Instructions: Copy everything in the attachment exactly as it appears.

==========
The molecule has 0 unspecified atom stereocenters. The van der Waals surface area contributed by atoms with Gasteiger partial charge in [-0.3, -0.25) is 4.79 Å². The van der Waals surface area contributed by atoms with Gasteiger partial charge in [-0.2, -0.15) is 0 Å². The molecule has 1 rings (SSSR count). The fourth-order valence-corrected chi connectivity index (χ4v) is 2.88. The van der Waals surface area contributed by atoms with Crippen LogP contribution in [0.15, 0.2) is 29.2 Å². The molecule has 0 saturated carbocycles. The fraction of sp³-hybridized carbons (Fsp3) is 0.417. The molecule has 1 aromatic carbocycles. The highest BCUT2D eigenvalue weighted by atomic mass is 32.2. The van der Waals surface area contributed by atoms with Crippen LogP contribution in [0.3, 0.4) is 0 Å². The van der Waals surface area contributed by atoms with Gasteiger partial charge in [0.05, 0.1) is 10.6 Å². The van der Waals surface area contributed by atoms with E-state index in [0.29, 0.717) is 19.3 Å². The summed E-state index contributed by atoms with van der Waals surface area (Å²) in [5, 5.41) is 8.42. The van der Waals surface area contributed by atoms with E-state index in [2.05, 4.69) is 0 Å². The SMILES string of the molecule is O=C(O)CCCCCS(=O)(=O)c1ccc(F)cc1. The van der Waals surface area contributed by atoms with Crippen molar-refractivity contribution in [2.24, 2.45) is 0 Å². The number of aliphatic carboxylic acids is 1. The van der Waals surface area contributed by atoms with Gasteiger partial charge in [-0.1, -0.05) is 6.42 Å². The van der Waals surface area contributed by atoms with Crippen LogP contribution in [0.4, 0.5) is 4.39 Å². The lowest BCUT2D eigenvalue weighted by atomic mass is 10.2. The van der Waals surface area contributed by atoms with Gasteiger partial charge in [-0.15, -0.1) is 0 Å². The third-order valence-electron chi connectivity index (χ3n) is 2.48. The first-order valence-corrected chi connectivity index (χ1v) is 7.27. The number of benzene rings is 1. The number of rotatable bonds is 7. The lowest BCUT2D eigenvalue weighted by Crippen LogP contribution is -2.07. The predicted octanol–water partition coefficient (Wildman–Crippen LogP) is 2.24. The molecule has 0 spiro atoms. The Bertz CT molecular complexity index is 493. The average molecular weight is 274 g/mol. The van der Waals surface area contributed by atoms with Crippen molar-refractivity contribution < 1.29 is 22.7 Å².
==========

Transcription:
The molecule has 0 unspecified atom stereocenters. The van der Waals surface area contributed by atoms with Gasteiger partial charge in [-0.3, -0.25) is 4.79 Å². The van der Waals surface area contributed by atoms with Gasteiger partial charge in [-0.2, -0.15) is 0 Å². The molecule has 1 rings (SSSR count). The fourth-order valence-corrected chi connectivity index (χ4v) is 2.88. The van der Waals surface area contributed by atoms with Crippen LogP contribution in [0.15, 0.2) is 29.2 Å². The molecule has 0 saturated carbocycles. The fraction of sp³-hybridized carbons (Fsp3) is 0.417. The molecule has 1 aromatic carbocycles. The highest BCUT2D eigenvalue weighted by atomic mass is 32.2. The van der Waals surface area contributed by atoms with Crippen LogP contribution in [0.3, 0.4) is 0 Å². The van der Waals surface area contributed by atoms with Gasteiger partial charge in [0.05, 0.1) is 10.6 Å². The van der Waals surface area contributed by atoms with E-state index in [0.29, 0.717) is 19.3 Å². The summed E-state index contributed by atoms with van der Waals surface area (Å²) in [5, 5.41) is 8.42. The van der Waals surface area contributed by atoms with E-state index in [2.05, 4.69) is 0 Å². The SMILES string of the molecule is O=C(O)CCCCCS(=O)(=O)c1ccc(F)cc1. The van der Waals surface area contributed by atoms with Crippen molar-refractivity contribution in [2.24, 2.45) is 0 Å². The number of aliphatic carboxylic acids is 1. The van der Waals surface area contributed by atoms with Gasteiger partial charge in [-0.1, -0.05) is 6.42 Å². The van der Waals surface area contributed by atoms with Crippen LogP contribution in [0.4, 0.5) is 4.39 Å². The lowest BCUT2D eigenvalue weighted by atomic mass is 10.2. The van der Waals surface area contributed by atoms with Gasteiger partial charge in [-0.15, -0.1) is 0 Å². The third-order valence-electron chi connectivity index (χ3n) is 2.48. The first-order valence-corrected chi connectivity index (χ1v) is 7.27. The number of benzene rings is 1. The number of rotatable bonds is 7. The lowest BCUT2D eigenvalue weighted by Crippen LogP contribution is -2.07. The predicted octanol–water partition coefficient (Wildman–Crippen LogP) is 2.24. The molecule has 0 spiro atoms. The Bertz CT molecular complexity index is 493. The average molecular weight is 274 g/mol. The van der Waals surface area contributed by atoms with Crippen molar-refractivity contribution < 1.29 is 22.7 Å².